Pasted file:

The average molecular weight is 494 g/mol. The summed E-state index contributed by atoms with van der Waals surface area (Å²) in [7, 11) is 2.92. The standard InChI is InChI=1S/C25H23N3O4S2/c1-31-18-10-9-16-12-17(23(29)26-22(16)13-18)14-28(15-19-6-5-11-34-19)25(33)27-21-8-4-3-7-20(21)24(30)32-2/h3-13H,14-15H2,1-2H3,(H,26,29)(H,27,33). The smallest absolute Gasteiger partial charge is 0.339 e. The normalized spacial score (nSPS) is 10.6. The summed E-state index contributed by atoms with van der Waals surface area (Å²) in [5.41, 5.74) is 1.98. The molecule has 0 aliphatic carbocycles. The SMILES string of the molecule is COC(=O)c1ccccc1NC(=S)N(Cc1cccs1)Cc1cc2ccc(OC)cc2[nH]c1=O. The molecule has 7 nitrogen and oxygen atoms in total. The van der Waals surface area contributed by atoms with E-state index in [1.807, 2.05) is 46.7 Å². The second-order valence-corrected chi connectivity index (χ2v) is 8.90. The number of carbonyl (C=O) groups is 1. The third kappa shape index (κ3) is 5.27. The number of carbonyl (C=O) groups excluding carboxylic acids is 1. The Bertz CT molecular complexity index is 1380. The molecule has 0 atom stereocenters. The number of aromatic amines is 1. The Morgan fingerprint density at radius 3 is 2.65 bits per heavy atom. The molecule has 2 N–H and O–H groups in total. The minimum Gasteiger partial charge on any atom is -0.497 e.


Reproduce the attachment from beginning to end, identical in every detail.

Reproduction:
The average molecular weight is 494 g/mol. The summed E-state index contributed by atoms with van der Waals surface area (Å²) in [7, 11) is 2.92. The standard InChI is InChI=1S/C25H23N3O4S2/c1-31-18-10-9-16-12-17(23(29)26-22(16)13-18)14-28(15-19-6-5-11-34-19)25(33)27-21-8-4-3-7-20(21)24(30)32-2/h3-13H,14-15H2,1-2H3,(H,26,29)(H,27,33). The smallest absolute Gasteiger partial charge is 0.339 e. The normalized spacial score (nSPS) is 10.6. The summed E-state index contributed by atoms with van der Waals surface area (Å²) in [5.41, 5.74) is 1.98. The molecule has 0 aliphatic carbocycles. The SMILES string of the molecule is COC(=O)c1ccccc1NC(=S)N(Cc1cccs1)Cc1cc2ccc(OC)cc2[nH]c1=O. The molecule has 7 nitrogen and oxygen atoms in total. The van der Waals surface area contributed by atoms with E-state index in [1.807, 2.05) is 46.7 Å². The second-order valence-corrected chi connectivity index (χ2v) is 8.90. The number of carbonyl (C=O) groups is 1. The third kappa shape index (κ3) is 5.27. The number of carbonyl (C=O) groups excluding carboxylic acids is 1. The Bertz CT molecular complexity index is 1380. The molecule has 0 atom stereocenters. The number of aromatic amines is 1. The Morgan fingerprint density at radius 3 is 2.65 bits per heavy atom. The molecule has 2 N–H and O–H groups in total. The minimum Gasteiger partial charge on any atom is -0.497 e.